Tuesday, January 22, 2002 Volume 67, Issue 76 



And the winners are

'Beautiful' and 'Rouge' win big at Globes

By Geronimo Rodriguez
Daily Cougar Staff

A Beautiful Mind, the film about schizophrenic genius John Nash, was one of two big winners at the 59th Golden Globe awards on Sunday.

Photo courtesy of Universal Pictures

Russell Crowe won for best actor in a drama for his performance in A Beautiful Mind. The film itself won the award for best picture drama.

The film won for best drama, best actor (Russell Crowe), best screenplay (Akiva Goldsman) and best supporting actress (the beautiful Jennifer Connelly). If
Beautiful came up empty-handed by any means, it would be for Ron Howard not winning the best director trophy.

Gosford Park's Robert Altman took the award for best director. Considering the nominees, this may have been the biggest surprise to most, but Altman's
efforts have long been unappreciated.

Completing the list of winners for the drama category were Sissy Spacek, who won best dramatic actress for In The Bedroom, and Jim Broadbent, who
garnered the best actor in a supporting role award for his performance in Iris.

Baz Luhrmann's Moulin Rouge was the other big winner of the night, as the musical won for best motion picture -- musical or comedy, best actress for a
musical or comedy (Nicole Kidman) and best original score.

It wasn't much of a surprise to hear Royal Tennenbaums star Gene Hackman's name called when they presented the award for best actor in a musical or
comedy. It was just more of a surprise that Ewan McGregor's excellent effort in Moulin Rouge didn't earn the award.

If everything goes as planned, Beautiful and Rouge will topple the competition at the Academy Awards later this year while finding one another in a dead
heat for the best of anything.

Isn't it strange how awards ceremonies define the term "best?" This is just one question that boggles the minds of many regarding awards ceremonies.

How can Beautiful win four Golden Globes in the top categories and not win best director for Ron Howard? This isn't to say that Altman's directing effort in
Gosford didn't deserve the Globe for best director. It's simply a question: What is it exactly that award shows are praising?

If Altman were given a few points for sentimentality, it would be understandable. The veteran director, who created M*A*S*H, has established himself as a
constant director of fine films in the industry. But where are the awards for the cast of Gosford Park, or the writers of the film?

Also, this isn't a sport or even a competition where points are tallied throughout a movie for a rough directing shot, or even for an actor's emotional bit. It's
truly impossible to sincerely rate four or five films, all of which deal with different issues, and choose the best film.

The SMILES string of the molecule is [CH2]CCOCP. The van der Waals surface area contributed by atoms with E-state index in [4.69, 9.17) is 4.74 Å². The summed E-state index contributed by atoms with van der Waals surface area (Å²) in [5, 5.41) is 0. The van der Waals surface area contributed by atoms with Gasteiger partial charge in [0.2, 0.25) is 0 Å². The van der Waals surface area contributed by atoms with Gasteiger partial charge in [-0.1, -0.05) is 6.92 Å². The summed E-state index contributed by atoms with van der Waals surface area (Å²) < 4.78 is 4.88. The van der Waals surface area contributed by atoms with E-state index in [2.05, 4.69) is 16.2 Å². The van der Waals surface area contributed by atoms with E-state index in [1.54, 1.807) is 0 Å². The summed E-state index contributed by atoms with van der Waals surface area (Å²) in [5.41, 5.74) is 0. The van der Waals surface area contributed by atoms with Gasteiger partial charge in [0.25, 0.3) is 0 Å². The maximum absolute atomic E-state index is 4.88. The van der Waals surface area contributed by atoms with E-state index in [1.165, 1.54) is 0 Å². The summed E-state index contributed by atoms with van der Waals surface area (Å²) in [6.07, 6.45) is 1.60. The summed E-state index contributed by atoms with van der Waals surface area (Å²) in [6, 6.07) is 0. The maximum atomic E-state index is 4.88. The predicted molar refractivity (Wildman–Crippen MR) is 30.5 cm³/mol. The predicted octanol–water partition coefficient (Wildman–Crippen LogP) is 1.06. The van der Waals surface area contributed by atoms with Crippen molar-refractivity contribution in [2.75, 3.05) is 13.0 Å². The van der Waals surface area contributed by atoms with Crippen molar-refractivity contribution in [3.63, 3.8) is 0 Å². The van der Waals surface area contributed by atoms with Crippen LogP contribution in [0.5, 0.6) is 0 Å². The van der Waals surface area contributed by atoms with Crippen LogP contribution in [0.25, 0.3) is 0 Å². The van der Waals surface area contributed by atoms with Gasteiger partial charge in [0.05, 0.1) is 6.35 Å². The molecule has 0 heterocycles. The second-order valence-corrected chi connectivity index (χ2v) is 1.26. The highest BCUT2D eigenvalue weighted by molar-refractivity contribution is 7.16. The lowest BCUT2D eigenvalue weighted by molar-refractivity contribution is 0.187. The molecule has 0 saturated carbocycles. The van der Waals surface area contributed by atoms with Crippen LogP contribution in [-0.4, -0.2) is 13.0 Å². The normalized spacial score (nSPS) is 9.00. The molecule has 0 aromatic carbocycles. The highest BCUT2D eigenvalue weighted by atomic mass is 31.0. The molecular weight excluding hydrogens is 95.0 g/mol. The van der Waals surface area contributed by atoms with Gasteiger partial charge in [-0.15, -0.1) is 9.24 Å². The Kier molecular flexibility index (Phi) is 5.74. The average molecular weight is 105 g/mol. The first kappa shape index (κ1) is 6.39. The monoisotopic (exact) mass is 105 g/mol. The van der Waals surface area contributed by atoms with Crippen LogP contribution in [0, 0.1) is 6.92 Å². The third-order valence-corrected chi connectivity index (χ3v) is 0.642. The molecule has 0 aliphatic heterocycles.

Especially this year, there hasn't been one film nominated for any award given thus far that has had a true edge over on the competition.

In this case, the only advantage Beautiful had over the other films nominated for best motion picture was that it addressed the true life story of an ailing

And don't think Crowe won the best actor award for his performance in the film simply due to the story being based on real events.

If picking up a script about a true story was the key to winning an award, then Denzel Washington should have won every award his performance in 2000's
Hurricane was nominated for.

The truth about awards ceremonies is that, at the end of the night, when those nominees toss out their prepared speech that went unread, they are losing
nothing. And for the winners, well, the winners will enjoy a bonus in their future contract negotiations.

As for television, two actors whose faces were once plastered on the covers of those teen magazines made their way to the stage to accept awards. Charlie
Sheen won for Spin City in the best comedic actor category, while Kiefer Sutherland won for best dramatic actor in the new series 24.

Sheen, who is more known for his film work in the '80s and his rehab stints, had the best quote of the evening when he described his feelings after winning
the award by saying, "This is so surreal. This is like a sober acid trip."

Relative newcomer Jennifer Garner won the best dramatic actress award for Alias, while HBO's comedic Sex and the City and dramatic Six Feet Under
garnered the rest of the awards handed out for television accomplishments.

It is worth mentioning that both The West Wing and The Sopranos went the whole evening without winning an award.

As for the miniseries categories, Tom Hanks' project Band of Brothers won best miniseries. Hanks co-produced and directed a couple of the shows as well.

Both Judy Davis and James Franco received the best acting for a miniseries awards for Life with Judy Garland: Me and My Shadows and James Dean,

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